14 THE FARMERS MARKET A Free Service to Members Classified advertising guidelines Farm Bureau Members: Non-Members: One 15-word ad per month is FREE to each Ads are 30 cents per word; $5.40 minimum member. If ad runs more than 15 words, charge. member must pay TOTAL number of words Single letters or figures and groups of figures in ad. (Example: a 15-word ad is free, a without separation count as one word, 16-word ad is $3.20, the minimum, at a hyphenated words as two. 20-cent-per-word rate.) I Payment MUST accompany order. I Please type or print your ad and mail it to: Farm Bureau News classifieds, P.O. Box 27552, Richmond, VA 23261. NO PHONE CALLS. I Deadline: Ads must be received by the 15th of each month prior to the month of publication. For the combined Sept./ Oct. issue, the deadline is Aug. 15. For the Dec ./Jan. issue, the deadline is Nov. 15. Ads must be RE-SUBMITTED by the deadline for each issue in which they will appear. (Please fill in this new classified ad form and s...

Publication Title: Farm Bureau News
Source: Library of Virginia
Country/State of Publication: Virginia, United States
Page 15 [Newspaper Page] — Farm Bureau News — 1 April 1993

April 1993 IRCA regulations must be followed (Continued from Page 3) • When an employer only hires citizens for jobs, although he or she is not required to do so. • When an employer prefers and hires non-citizens rather than citizens for certain types of work. • When an employer refuses to hire a person because his or her employment eligibility document indicates that it expires at some future date. • When an employer routinely calls government agencies to determine whether documents offered by applicants are legitimate and then relies upon that information to incorrectly decide that Women learn to challenge themselves (Continued from Page 9) Southeast: Dinwiddie County, Marcia Fraser, 1992 chairman. Southwest: Smyth County, Patsy and Vicki Waddle, 1992 co-chairmen. Northern: Shenandoah County, Carol Boyer, 1992 chairman. Central District: Augusta County, Mary Frances Houff, 1992 chairman. Special recognition Special awards were made to committees making significant contributions in...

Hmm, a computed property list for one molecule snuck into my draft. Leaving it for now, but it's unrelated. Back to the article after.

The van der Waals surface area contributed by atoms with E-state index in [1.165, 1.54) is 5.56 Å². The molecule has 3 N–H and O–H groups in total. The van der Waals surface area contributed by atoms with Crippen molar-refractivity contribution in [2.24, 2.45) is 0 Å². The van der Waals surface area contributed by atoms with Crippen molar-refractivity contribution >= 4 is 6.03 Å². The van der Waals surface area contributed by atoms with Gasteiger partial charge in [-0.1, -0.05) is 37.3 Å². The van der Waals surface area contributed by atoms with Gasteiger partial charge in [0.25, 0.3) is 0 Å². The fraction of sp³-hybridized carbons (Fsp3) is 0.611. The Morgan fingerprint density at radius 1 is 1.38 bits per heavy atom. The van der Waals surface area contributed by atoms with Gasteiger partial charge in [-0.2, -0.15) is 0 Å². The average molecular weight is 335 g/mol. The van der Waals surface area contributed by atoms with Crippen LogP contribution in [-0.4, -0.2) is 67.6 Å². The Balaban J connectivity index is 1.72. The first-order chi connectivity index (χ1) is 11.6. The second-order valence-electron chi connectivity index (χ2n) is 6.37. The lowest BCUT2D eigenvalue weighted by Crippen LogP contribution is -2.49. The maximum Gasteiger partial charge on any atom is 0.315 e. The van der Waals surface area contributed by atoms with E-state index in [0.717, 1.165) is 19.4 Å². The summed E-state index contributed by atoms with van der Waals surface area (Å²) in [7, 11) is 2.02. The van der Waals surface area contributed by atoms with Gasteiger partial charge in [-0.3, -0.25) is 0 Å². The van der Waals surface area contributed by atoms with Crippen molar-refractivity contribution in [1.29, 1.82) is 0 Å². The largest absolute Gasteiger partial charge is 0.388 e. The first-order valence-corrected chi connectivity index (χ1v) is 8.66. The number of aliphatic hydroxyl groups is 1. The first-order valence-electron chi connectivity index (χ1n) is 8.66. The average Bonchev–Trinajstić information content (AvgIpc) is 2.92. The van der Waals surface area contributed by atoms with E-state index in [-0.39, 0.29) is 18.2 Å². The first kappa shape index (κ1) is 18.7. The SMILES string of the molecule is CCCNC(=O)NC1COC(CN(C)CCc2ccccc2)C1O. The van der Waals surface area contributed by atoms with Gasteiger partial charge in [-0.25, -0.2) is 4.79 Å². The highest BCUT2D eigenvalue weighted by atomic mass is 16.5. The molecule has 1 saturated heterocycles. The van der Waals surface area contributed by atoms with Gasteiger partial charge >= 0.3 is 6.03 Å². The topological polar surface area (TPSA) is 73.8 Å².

Publication Title: Farm Bureau News
Source: Library of Virginia
Country/State of Publication: Virginia, United States
Page 16 [Newspaper Page] — Farm Bureau News — 1 April 1993

Vol 52, No. 3 THE VOICE OF VIRGINIA'S AGRICULTURAL PRODUCERS '° V April 1993 IMMBg ]r*Fmm m ii B SP^EiisflH^Sm :: «i i IMHHiI « * mmaßiMEßm j : iflflHHSHHß^ii' « t Margaret Leonard (r) and Joy Flanagan, both HjH fciaflr SfSHUI of Carroll County, admire the county Farm * ▼ hHk Bureau structure they had a hand in making. P^v The two women joined other Farm Bureau women from across the state in using Tinker f toys to team teamwork and resourcefulness t' r «Mßgg' during a workshop at this year's Statewide Women's Conference in Lynchburg |§§ March 7-9. For more on the conference, '' I \|| see stories and photos on Page 9. W «| (PtK*> by Kattry Dtoon) Sf I ► A full range of life insurance programs SSSS9 ► Some of Virginia's most competitive auto & home insurance rates HHHjiAriAuAl Complete farmowners protection I »111 !J k l l A wide range of health insurance plans Virginia Farm Bureau Mutual Insurance Company Southern Farm Bureau Life Insurance Company Early Settle...

Publication Title: Farm Bureau News
Source: Library of Virginia
Country/State of Publication: Virginia, United States
Page 1 [Newspaper Page] — Farm Bureau News — 1 May 1993

Farm Burcflu Vol 52, No. 4 House Ag Committee member sees eye to eye with Farm Bureau By KATHY DIXON Farm Bureau News Editor LEXINGTON—U.S. Rep. Robert W. "Bob" Goodlatte, R-6th, sees eye to eye with the Virginia Farm Bureau Federation on its top 10 legislative priorities. Goodlatte, Virginia's only member of the House Agriculture Committee, replaced Rep. Jim Olin, who had served on the ag committee until he retired in November 1992. Of the 10 issues Farm Bureau members presented to Goodlatte during a congressional district meeting here April 7, Goodlatte had either already signed onto supporting bills or said that he agreed with Farm Bureau-backed legislation. Opposing a decrease in estate tax exemptions, replacing the Delaney Clause with a "negligible risk" policy and passing a balanced budget amendment are among the topics covered by bills Goodlatte already supports. Legislation regarding reform of the Endangered Species Act, Occupational Safety and Health Act, called OSHA, refor...

Publication Title: Farm Bureau News
Source: Library of Virginia
Country/State of Publication: Virginia, United States
Page 2 [Newspaper Page] — Farm Bureau News — 1 May 1993